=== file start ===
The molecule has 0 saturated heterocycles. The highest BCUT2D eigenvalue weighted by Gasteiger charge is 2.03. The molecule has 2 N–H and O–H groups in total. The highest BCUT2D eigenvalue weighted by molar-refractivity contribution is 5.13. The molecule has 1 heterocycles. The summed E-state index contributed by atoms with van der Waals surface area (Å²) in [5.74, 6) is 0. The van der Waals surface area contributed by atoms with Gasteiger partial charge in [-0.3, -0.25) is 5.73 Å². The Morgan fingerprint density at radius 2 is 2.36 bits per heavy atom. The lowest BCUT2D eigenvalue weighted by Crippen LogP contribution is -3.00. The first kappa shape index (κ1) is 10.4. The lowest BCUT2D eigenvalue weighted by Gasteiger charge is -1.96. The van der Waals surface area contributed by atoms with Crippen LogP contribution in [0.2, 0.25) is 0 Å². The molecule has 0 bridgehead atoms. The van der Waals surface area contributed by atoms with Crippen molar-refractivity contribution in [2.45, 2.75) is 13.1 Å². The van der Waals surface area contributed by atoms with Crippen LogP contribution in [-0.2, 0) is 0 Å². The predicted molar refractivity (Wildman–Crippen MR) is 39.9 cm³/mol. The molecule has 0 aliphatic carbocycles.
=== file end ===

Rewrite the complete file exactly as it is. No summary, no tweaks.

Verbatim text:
The molecule has 0 saturated heterocycles. The highest BCUT2D eigenvalue weighted by Gasteiger charge is 2.03. The molecule has 2 N–H and O–H groups in total. The highest BCUT2D eigenvalue weighted by molar-refractivity contribution is 5.13. The molecule has 1 heterocycles. The summed E-state index contributed by atoms with van der Waals surface area (Å²) in [5.74, 6) is 0. The van der Waals surface area contributed by atoms with Gasteiger partial charge in [-0.3, -0.25) is 5.73 Å². The Morgan fingerprint density at radius 2 is 2.36 bits per heavy atom. The lowest BCUT2D eigenvalue weighted by Crippen LogP contribution is -3.00. The first kappa shape index (κ1) is 10.4. The lowest BCUT2D eigenvalue weighted by Gasteiger charge is -1.96. The van der Waals surface area contributed by atoms with Crippen LogP contribution in [0.2, 0.25) is 0 Å². The molecule has 0 bridgehead atoms. The van der Waals surface area contributed by atoms with Crippen molar-refractivity contribution in [2.45, 2.75) is 13.1 Å². The van der Waals surface area contributed by atoms with Crippen LogP contribution in [-0.2, 0) is 0 Å². The predicted molar refractivity (Wildman–Crippen MR) is 39.9 cm³/mol. The molecule has 0 aliphatic carbocycles.